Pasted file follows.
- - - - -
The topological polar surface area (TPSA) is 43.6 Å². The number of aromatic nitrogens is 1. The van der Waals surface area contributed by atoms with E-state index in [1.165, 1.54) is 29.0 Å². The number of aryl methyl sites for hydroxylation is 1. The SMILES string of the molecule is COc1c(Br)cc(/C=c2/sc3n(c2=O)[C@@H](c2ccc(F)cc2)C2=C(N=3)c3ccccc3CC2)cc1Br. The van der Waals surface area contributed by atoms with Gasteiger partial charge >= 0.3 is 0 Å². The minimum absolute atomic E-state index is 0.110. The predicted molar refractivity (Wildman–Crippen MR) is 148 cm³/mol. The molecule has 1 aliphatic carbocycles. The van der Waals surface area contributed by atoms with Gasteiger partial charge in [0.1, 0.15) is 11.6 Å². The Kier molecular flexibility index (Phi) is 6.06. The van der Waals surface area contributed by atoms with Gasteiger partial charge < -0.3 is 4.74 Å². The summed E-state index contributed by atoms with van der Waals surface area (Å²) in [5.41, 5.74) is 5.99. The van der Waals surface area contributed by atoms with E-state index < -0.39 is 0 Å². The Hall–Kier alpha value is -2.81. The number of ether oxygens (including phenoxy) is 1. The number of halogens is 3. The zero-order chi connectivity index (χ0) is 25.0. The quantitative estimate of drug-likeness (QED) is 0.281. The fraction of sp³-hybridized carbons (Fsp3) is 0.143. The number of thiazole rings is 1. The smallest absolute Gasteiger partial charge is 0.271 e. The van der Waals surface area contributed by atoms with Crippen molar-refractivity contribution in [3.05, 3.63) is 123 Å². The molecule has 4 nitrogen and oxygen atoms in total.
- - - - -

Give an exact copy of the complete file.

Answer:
The topological polar surface area (TPSA) is 43.6 Å². The number of aromatic nitrogens is 1. The van der Waals surface area contributed by atoms with E-state index in [1.165, 1.54) is 29.0 Å². The number of aryl methyl sites for hydroxylation is 1. The SMILES string of the molecule is COc1c(Br)cc(/C=c2/sc3n(c2=O)[C@@H](c2ccc(F)cc2)C2=C(N=3)c3ccccc3CC2)cc1Br. The van der Waals surface area contributed by atoms with Gasteiger partial charge >= 0.3 is 0 Å². The minimum absolute atomic E-state index is 0.110. The predicted molar refractivity (Wildman–Crippen MR) is 148 cm³/mol. The molecule has 1 aliphatic carbocycles. The van der Waals surface area contributed by atoms with Gasteiger partial charge in [0.1, 0.15) is 11.6 Å². The Kier molecular flexibility index (Phi) is 6.06. The van der Waals surface area contributed by atoms with Gasteiger partial charge < -0.3 is 4.74 Å². The summed E-state index contributed by atoms with van der Waals surface area (Å²) in [5.41, 5.74) is 5.99. The van der Waals surface area contributed by atoms with E-state index < -0.39 is 0 Å². The Hall–Kier alpha value is -2.81. The number of ether oxygens (including phenoxy) is 1. The number of halogens is 3. The zero-order chi connectivity index (χ0) is 25.0. The quantitative estimate of drug-likeness (QED) is 0.281. The fraction of sp³-hybridized carbons (Fsp3) is 0.143. The number of thiazole rings is 1. The smallest absolute Gasteiger partial charge is 0.271 e. The van der Waals surface area contributed by atoms with Crippen molar-refractivity contribution in [3.05, 3.63) is 123 Å². The molecule has 4 nitrogen and oxygen atoms in total.